The New York City Council voted unanimously this Fall to amend and expand the New York City Human Rights Law (“NYCHRL”) to require most New York City employers to provide reasonable accommodations to pregnant workers and to workers with pregnancy and childbirth-related medical conditions.
The new law, which goes into effect January 30, 2014, also prohibits employers from discriminating against employees in the workplace on the basis of pregnancy, childbirth, or a related medical condition.
Although the NYCHRL already prohibits discrimination on the basis of gender or disability, and pregnancy has long been considered a “disability” in many circumstances under the law, the amendment is a significant development because employees are no longer required to make any showing that the pregnancy should qualify as a disability under federal, state or city law. Rather, all pregnant employees enjoy the protections of the law, where applicable.
What Employers Are Covered by the Expanded Protections?
The NYCHRL applies to all employers in New York City, including employment agencies, who employ four or more people. Independent contractors will generally be included as “employees” for purposes of this law, although there are some exceptions.
What Conduct is Prohibited by the Expanded NYCHRL?
The newly enacted protections require covered employers to provide a reasonable accommodation to an employee who asks for the accommodation due to her pregnancy, childbirth, or a related medical condition.
The pregnancy, childbirth, or related medical condition must be known to the employer or “should have been known” by the employer. This phrase means that an employer cannot avoid providing a reasonable accommodation simply because the employee did not expressly tell the employer that the accommodation is related to a protected pregnancy-related condition if the employer should have known of the condition. For example, if an employee had told her employer that she was pregnant, and in the following weeks asked the employer if she could be permitted to shift her work schedule to a later arrival and departure because she was feeling sick in the mornings, a court would likely find that the employer “should have known” this was related to morning-sickness, one of the pregnancy-related conditions commonly requiring accommodation from employers.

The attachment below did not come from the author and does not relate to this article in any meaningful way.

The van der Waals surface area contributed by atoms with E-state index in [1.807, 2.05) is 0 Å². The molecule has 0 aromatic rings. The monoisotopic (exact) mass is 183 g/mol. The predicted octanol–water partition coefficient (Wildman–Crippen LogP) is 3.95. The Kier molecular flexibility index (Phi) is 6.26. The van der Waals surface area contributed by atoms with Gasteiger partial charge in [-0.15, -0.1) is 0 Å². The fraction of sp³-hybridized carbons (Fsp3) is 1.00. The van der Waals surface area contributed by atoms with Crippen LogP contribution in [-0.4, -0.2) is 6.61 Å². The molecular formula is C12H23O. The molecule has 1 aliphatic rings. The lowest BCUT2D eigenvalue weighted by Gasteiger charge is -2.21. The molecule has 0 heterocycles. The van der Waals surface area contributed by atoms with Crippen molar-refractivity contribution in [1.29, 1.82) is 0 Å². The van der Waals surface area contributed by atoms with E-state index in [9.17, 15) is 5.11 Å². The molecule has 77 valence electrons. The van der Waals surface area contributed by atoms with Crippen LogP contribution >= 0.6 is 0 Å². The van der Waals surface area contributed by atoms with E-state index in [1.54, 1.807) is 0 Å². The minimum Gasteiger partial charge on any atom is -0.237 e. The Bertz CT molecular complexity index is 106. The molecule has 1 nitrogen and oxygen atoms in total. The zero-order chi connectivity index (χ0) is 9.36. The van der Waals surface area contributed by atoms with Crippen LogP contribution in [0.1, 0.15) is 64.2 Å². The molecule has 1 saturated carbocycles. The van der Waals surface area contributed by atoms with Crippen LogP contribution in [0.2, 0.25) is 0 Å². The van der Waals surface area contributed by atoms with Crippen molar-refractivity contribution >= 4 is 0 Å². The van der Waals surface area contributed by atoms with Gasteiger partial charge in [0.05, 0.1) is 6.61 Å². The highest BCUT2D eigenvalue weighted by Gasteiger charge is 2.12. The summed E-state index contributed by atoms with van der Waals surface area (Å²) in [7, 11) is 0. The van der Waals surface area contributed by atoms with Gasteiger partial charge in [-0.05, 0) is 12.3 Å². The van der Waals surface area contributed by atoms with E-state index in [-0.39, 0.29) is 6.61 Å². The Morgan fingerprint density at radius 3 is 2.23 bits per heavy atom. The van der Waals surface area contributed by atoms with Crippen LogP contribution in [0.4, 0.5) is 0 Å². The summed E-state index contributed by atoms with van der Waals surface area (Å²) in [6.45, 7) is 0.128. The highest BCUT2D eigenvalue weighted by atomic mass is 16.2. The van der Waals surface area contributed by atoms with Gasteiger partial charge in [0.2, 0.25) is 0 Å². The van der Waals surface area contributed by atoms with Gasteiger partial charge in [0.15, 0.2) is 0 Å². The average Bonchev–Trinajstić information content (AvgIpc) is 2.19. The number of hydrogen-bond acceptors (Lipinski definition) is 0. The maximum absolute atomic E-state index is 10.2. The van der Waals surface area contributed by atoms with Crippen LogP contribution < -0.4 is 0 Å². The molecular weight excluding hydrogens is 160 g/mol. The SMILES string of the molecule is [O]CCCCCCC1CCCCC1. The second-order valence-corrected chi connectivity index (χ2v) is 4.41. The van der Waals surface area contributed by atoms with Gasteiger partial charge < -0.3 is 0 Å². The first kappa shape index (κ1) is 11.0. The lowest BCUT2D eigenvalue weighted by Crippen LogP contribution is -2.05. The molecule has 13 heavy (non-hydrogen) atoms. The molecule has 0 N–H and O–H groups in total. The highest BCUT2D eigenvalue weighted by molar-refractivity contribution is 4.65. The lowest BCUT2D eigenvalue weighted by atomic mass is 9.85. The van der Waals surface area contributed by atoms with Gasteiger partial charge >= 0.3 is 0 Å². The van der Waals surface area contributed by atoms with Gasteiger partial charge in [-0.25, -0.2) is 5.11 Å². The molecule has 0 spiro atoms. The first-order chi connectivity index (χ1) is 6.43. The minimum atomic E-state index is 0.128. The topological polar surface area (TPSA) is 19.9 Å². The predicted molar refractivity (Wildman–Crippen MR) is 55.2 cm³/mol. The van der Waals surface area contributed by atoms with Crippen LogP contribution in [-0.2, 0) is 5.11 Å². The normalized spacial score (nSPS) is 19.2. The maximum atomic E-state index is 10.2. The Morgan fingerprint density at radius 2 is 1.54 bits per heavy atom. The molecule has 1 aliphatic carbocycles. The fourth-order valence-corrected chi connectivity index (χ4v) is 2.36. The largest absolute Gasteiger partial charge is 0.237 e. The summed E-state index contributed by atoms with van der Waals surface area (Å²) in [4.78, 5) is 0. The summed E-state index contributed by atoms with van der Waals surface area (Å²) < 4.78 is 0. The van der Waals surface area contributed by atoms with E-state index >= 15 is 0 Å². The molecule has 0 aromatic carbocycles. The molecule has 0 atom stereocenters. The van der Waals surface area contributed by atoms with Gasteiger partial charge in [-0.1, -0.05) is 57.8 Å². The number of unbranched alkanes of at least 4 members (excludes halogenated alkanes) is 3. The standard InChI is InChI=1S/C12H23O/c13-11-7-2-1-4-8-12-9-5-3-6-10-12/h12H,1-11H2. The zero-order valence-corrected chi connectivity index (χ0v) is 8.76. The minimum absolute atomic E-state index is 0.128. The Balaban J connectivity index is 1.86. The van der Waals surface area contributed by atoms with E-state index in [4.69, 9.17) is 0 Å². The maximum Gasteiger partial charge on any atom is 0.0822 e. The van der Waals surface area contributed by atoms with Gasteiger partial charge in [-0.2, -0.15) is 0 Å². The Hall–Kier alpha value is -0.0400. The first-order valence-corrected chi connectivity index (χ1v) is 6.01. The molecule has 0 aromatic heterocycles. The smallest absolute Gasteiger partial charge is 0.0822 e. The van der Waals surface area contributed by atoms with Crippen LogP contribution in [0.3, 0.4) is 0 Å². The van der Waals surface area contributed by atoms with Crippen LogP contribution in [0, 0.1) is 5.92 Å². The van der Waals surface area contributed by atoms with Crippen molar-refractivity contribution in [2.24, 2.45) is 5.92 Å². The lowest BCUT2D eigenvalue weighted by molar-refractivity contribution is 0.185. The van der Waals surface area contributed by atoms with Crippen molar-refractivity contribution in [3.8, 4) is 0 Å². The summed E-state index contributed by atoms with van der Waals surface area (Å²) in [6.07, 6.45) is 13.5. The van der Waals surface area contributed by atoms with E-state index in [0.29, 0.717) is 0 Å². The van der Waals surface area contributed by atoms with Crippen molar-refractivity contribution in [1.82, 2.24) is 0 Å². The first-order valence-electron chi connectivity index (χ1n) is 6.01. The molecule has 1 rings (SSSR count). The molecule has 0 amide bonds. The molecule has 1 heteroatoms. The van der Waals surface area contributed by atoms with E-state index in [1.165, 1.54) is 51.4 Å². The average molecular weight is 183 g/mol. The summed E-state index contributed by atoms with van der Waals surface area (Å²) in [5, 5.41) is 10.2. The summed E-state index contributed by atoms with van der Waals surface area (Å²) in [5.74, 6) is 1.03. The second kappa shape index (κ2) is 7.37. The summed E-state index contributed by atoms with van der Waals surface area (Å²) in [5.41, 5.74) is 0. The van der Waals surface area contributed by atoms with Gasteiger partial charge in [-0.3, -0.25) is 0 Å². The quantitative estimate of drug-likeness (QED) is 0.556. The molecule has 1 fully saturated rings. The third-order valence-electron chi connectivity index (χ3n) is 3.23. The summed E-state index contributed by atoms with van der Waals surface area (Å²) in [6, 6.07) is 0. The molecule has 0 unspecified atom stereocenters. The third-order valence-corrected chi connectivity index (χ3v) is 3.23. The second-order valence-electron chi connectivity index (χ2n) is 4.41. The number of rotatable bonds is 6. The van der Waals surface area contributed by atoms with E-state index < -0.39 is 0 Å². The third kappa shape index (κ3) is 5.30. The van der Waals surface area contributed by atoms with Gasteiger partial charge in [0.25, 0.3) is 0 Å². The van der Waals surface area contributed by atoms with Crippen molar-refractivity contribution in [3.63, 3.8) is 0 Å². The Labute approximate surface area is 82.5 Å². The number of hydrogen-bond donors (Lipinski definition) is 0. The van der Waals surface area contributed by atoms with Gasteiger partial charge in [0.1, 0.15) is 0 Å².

What is a “Reasonable Accommodation” under the Law?
Under the NYCHRL, “reasonable accommodation” is defined as “an accommodation that shall not cause undue hardship in the conduct of the [business].” The employee must still be able to perform the “essential requisites” of the job, with only some accommodation.
Specific examples of accommodations that would be considered reasonable under the law include, but are not limited to:
•Additional bathroom breaks;
•Leave for a period of disability related to childbirth;
•Breaks to allow for increased water intake;
•Periodic rest for employees who must stand for long periods; and
•Assistance with manual labor.
Other reasonable accommodations may be assigning some workers to “light duty” or providing for a procedure for a pregnant employee to obtain assistance with physically challenging work, allowing for time off for medical appointments, or altering work hours to accommodate “morning sickness” where such alteration would not cause undue hardship.